"Hey, Bobby down the street does drywall, let's set up a half a day for him to show everyone the basics so we can make at least rudimentary repairs to our own garage because Bobby can't help every family on the block when the tornado comes through."
And instead of
"Susan on the next block has a pretty nice garden, let's see if she has any extra zucchini 'cause the grocery stores are empty,"
 it'll be
"Let's set up weekly sessions for Susan to teach gardening techniques so we can grow our own garden because Susan can't feed the whole neighborhood when the flood disrupts supply lines."
And instead of
"John around the corner has guns and knows how to use them, let's go borrow some guns to stop the looters,"
it'll be
"Let's ask John to help us learn how to shoot and how to choose the best guns for home defense and how to use them."
And instead of
"Our house is unsafe because the earthquake broke down two walls, I guess we have to go to the Red Cross shelter down in the high school gymnasium,"
it'll be
"Hey, Bobby down the street has a fenced yard and his dogs are friendly, he can take care of the dog for a while, and John around the corner has a spare room, we can live there until we can make other arrangements, and Susan on the next block is retired, she can babysit for us while we get things straightened out."
And yes, instead of
"WOLVERINES!!!" 
it'll be
"Hey, let's get together at least once a month to practice small unit tactics 'cause Dave can't take a bunch of untrained yahoos and make an effective squad out of them when the SHTF."
And a hundred other scenarios.


Uniformity of Look and Purpose

Mutual Assistance Groups need some kind of uniform; something sort of military and sort of civilian. We don't want people to get the idea that the MAG is just a bunch of wannabes, but we do want it to look professional. Something simple and distinctive, like a cargo vest with an official-looking patch. Or solid color BDU pants and a polo with a logo on it, to be replaced with a T-shirt when real work is happening.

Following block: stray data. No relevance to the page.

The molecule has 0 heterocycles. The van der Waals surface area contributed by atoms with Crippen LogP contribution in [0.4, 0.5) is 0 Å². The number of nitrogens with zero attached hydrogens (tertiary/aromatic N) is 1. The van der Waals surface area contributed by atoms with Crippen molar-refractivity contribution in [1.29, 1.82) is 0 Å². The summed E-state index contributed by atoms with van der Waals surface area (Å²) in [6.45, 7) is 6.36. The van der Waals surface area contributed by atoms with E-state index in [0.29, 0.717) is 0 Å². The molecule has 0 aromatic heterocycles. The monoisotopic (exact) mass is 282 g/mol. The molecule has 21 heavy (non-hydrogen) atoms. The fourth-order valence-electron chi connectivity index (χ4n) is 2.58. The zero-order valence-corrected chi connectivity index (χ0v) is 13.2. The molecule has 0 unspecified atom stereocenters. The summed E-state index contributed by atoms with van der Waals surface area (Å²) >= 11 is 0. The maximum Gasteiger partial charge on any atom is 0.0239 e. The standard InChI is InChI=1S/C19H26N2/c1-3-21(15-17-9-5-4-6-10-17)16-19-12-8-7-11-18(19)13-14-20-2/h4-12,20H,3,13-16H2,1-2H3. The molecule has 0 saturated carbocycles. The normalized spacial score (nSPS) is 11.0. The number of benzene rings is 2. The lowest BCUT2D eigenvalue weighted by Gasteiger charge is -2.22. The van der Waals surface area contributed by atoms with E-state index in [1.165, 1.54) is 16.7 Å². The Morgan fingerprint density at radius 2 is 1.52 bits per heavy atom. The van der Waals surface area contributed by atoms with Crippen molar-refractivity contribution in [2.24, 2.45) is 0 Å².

Since defense of the community is part of mutual assistance, military training should be on the agenda. Yes, I'm aware that armed militias are a sticking point politically, despite arguments that it's a Constitutional right to form and join them. But with the new name and new additional purpose should come a new respect from the uninitiated, a decrease in ridicule from the opposed, and much better recruiting possibilities.


In conclusion, I hereby announce the imminent formation, upon my escape from California, of 1MAG(AZ), the First Mutual Assistance Group (Arizona). I implore all of you to do something similar.

The Fine Print


This work is licensed under a Creative Commons Attribution- Noncommercial- No Derivative Works 3.0 License.

Creative Commons License


Erin Palette is a participant in the Amazon Services LLC Associates Program, an affiliate advertising program designed to provide a means for sites to earn advertising fees by advertising and linking to amazon.com.